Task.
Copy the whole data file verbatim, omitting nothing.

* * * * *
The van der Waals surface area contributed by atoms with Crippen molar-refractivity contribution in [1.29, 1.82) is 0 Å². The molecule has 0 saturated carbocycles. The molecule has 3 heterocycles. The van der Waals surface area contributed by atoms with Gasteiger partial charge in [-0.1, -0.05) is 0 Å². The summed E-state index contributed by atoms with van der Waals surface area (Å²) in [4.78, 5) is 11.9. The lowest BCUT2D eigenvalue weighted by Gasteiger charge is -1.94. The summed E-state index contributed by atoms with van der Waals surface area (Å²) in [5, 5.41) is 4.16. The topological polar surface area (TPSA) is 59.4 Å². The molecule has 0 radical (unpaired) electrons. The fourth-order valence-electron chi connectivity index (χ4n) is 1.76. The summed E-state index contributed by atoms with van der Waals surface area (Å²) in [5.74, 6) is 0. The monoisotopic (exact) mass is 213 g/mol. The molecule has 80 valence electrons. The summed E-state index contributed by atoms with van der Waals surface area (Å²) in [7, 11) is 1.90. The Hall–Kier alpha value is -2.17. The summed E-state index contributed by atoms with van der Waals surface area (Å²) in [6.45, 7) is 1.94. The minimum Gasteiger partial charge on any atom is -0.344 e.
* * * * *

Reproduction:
The van der Waals surface area contributed by atoms with Crippen molar-refractivity contribution in [1.29, 1.82) is 0 Å². The molecule has 0 saturated carbocycles. The molecule has 3 heterocycles. The van der Waals surface area contributed by atoms with Gasteiger partial charge in [-0.1, -0.05) is 0 Å². The summed E-state index contributed by atoms with van der Waals surface area (Å²) in [4.78, 5) is 11.9. The lowest BCUT2D eigenvalue weighted by Gasteiger charge is -1.94. The summed E-state index contributed by atoms with van der Waals surface area (Å²) in [5, 5.41) is 4.16. The topological polar surface area (TPSA) is 59.4 Å². The molecule has 0 radical (unpaired) electrons. The fourth-order valence-electron chi connectivity index (χ4n) is 1.76. The summed E-state index contributed by atoms with van der Waals surface area (Å²) in [5.74, 6) is 0. The monoisotopic (exact) mass is 213 g/mol. The molecule has 80 valence electrons. The summed E-state index contributed by atoms with van der Waals surface area (Å²) in [7, 11) is 1.90. The Hall–Kier alpha value is -2.17. The summed E-state index contributed by atoms with van der Waals surface area (Å²) in [6.45, 7) is 1.94. The minimum Gasteiger partial charge on any atom is -0.344 e.